Figure 14. Parallel Relations during the Present Marriage or Cohabitation (Sweden: During Lifetime) According to Cultural Capital
In sum, the reported number of parallel relationships was clearly related to economic, social and educational indicators in most cases. Like with the number of partners, direct economic indicators showed clearer correlation between status and sexual activity than our occupational and educational indicators did. This was especially evident in Russia, where the level of education often refers to achieved social situation during the Soviet times, while the current type of employer revealed more about the respondents’ actual social situation.
Pleasure from Intercourse and Satisfaction with Sexual Life
With regard to sexual satisfaction, the country differences were considerable. People in Estonia and St. Petersburg found intercourse less pleasurable and were much less satisfied with sexual life than people in Finland and in Sweden (where only overall satisfaction was studied). This is due to differences in living standards and in the access to sexual education and contraceptives between the two Nordic and the two post-socialist countries (Haavio-Mannila and Rotkirch 1998).
In Finland, experiencing intercourse as pleasurable and being satisfied with sexual life as a whole was most characteristic in the higher middle income groups of both men and women (Figure 15). Thus the richest people were not always as pleased with sexual life as the next highest groups.
Figure 15. Sexual Satisfaction According to Income in Finland
Effect of Social Capital
In Finland in the 1990s, male white-collar employees enjoyed intercourse and particularly sexual life in general more than male manual workers and farmers (Figure 16). Interestingly, the 1971 data gave no male occupational difference for reported pleasure in intercourse (all three occupational groups estimated 4.4). The women gave slightly lower estimates in 1971 than in the 1990s (3.9, 4.1 and 4.3 and 4.0, 4.2 and 4.3, respectively). Women white collar employees found intercourse more pleasurable than women workers while there was no significant occupational difference in the satisfaction with sexual life as a whole among the Finnish women. In 1971, the results for overall satisfaction with sexual life were identical with those in the 1990s.
Figure 16. Sexual Satisfaction According to Occupational Status in Finland in the 1990s
In Sweden, satisfaction with sexual life was lowest in the middle social group and in all groups slightly higher for women than for men (Figure 17). (Experiences of intercourse were not studied in Sweden.)
Figure 17. Sexual Satisfaction According to Social Group in Sweden
Figure 18. Sexual Satisfaction According to Occupational Status in Estonia
In St. Petersburg, occupational differences in sexual satisfaction were very small but clearer when we checked for type of employer. Russian men working in private business reported more pleasure from intercourse and were more satisfied with sexual life than those in state employment (Figure 19).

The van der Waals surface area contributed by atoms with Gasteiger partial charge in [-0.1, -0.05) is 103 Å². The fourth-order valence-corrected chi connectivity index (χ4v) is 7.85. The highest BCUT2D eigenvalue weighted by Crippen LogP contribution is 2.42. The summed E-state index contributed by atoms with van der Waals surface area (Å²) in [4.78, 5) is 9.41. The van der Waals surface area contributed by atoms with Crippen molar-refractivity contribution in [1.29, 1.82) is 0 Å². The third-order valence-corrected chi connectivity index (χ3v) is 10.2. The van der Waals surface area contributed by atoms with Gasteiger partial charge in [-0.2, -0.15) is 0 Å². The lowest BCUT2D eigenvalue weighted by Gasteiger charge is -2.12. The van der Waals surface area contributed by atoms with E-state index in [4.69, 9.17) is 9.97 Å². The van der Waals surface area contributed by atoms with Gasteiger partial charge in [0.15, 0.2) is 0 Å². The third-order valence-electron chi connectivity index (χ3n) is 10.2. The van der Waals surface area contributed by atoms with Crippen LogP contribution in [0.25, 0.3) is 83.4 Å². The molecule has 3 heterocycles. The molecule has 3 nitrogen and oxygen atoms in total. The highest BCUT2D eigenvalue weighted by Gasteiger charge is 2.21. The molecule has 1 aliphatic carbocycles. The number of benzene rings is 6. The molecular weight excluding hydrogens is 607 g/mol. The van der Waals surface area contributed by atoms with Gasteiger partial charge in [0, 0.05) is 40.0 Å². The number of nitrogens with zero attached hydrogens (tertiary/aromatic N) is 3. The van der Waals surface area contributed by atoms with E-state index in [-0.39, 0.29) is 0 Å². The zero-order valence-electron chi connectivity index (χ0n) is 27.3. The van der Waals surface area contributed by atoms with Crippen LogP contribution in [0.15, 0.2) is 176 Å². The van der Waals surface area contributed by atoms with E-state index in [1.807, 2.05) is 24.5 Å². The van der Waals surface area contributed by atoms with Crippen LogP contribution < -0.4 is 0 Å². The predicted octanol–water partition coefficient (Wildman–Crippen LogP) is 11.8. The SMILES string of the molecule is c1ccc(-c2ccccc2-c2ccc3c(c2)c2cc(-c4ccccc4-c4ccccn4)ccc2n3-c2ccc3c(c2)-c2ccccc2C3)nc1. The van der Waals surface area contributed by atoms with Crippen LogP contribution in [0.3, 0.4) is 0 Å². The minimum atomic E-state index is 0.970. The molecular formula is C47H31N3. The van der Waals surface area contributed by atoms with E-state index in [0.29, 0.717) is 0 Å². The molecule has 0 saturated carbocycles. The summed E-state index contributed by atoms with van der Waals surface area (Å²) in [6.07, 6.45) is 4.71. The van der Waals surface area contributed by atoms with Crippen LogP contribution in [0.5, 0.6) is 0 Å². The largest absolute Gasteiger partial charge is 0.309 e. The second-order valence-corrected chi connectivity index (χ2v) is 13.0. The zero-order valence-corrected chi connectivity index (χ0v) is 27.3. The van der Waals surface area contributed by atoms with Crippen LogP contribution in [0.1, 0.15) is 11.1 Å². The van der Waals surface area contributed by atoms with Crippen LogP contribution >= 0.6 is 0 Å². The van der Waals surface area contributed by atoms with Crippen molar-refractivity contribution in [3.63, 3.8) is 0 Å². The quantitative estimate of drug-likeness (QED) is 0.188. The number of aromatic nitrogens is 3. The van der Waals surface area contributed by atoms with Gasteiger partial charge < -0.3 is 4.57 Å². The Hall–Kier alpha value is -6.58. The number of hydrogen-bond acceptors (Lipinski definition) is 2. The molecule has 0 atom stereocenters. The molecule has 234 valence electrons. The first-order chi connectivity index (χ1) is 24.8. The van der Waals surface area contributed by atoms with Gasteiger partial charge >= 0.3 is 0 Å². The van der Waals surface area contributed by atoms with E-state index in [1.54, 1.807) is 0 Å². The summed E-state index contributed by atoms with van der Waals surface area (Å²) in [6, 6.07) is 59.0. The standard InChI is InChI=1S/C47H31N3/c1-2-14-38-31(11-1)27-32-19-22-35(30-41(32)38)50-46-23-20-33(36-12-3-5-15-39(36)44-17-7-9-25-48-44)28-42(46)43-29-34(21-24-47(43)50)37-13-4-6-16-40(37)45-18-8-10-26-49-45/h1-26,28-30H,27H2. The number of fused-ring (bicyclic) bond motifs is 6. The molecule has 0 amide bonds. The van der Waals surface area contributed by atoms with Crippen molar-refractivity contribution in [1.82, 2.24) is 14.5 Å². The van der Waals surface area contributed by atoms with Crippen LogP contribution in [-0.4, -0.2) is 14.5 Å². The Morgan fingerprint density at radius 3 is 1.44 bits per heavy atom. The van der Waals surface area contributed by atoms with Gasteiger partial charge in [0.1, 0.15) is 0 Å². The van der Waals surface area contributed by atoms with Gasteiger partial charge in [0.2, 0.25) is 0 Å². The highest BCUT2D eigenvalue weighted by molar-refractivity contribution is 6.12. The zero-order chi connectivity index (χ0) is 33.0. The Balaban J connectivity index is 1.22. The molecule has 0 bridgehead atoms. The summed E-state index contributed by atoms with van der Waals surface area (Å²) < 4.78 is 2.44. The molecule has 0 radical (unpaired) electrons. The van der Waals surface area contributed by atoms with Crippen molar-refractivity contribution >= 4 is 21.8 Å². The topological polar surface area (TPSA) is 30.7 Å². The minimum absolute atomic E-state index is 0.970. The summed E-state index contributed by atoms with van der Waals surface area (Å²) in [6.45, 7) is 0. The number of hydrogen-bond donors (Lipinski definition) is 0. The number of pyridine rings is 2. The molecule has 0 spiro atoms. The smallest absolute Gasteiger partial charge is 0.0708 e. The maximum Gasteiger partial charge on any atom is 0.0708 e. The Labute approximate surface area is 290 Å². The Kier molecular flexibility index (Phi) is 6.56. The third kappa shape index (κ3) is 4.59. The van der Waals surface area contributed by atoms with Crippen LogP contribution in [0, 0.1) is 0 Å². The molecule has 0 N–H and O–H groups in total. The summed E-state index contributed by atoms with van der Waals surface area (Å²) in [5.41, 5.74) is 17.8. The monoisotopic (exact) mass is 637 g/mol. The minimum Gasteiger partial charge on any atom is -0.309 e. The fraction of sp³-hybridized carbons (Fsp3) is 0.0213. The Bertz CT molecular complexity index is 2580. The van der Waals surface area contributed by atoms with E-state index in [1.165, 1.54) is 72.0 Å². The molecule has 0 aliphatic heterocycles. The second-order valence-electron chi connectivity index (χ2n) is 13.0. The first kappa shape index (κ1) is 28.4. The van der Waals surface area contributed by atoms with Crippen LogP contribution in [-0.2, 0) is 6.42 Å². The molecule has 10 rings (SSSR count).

Figure 19. Sexual Satisfaction According to Type of Employer in St. Petersburg
Generally, finding intercourse pleasurable increased with education (Figure 20). Nevertheless, in Finland in 1971, men in the middle educational group were most pleased with intercourse. The overall satisfaction with sexual life of men did not show any clear correlation in Sweden but grew linearly with education in Estonia and St. Petersburg. The reported sexual satisfaction of St. Petersburg women decreased with higher levels of education (for a discussion of this surprising finding, see Haavio-Mannila and Rotkirch 1998).
Figure 20. Sexual Satisfaction According to Cultural Capital
Thus reported sexual satisfaction correlated with educational level in Estonia and St. Petersburg but not in Sweden and Finland. In all areas, social status increased sexual pleasure but not overall satisfaction for women.
Do rich men have more, or even most, sex? On the basis of this analysis, the answer is a clear ‘yes’. Also in contemporary Northern European societies, sexual success correlates well with male economic and social power. This was very clear in the case of reported parallel relations and overall sexual satisfaction and to a lesser extent evident with regards to reported numbers of sexual partners and reported pleasure in intercourse. In some cases, the middle or upper middle groups reported more sexual activity. Especially entrepreneurs proved to be quite entrepreneurial also in their sexual lives. The Estonian and especially the St. Petersburg material showed less socio-economic differences overall than the Swedish and Finnish data did. In the Russian case, this prompted us to look at the type of employer, which proved to be much more revealing than stated occupation and education.
In this article, we wanted to take a first step in opening the discussion between Nordic sex research and evolutionary theory. It is worth noting that the results are not as self-evident as one may think (‘of course rich people have more of everything’). Classical sociological theory does not predict that power and sexual activity go hand in hand. Quite the contrary – according to the ‘promiscuity thesis’ which already Edvard Westermarck (1912) criticised but which remains wide-spread, primitive people and less educated classes are characterised by unrestrained, wild sexual behaviour, while culture and civilisation teaches the upper classes sophistication and measure. Also psychoanalytical theory, which is often been incorporated into sociological views of the human being, predicts that talented and successful men would sublimate their desires, that is, work more and have less sex. True, feminist theory has been more sensitive to the idea that social and sexual power are somehow intimately linked, and has especially focussed on the abuses of socio-sexual power by male elites. With the aid of evolutionary theory, we can broaden the scope to include also consensual and mutually enjoyable sex and also better grasp how crucial female sexual choice has been for male power aspirations.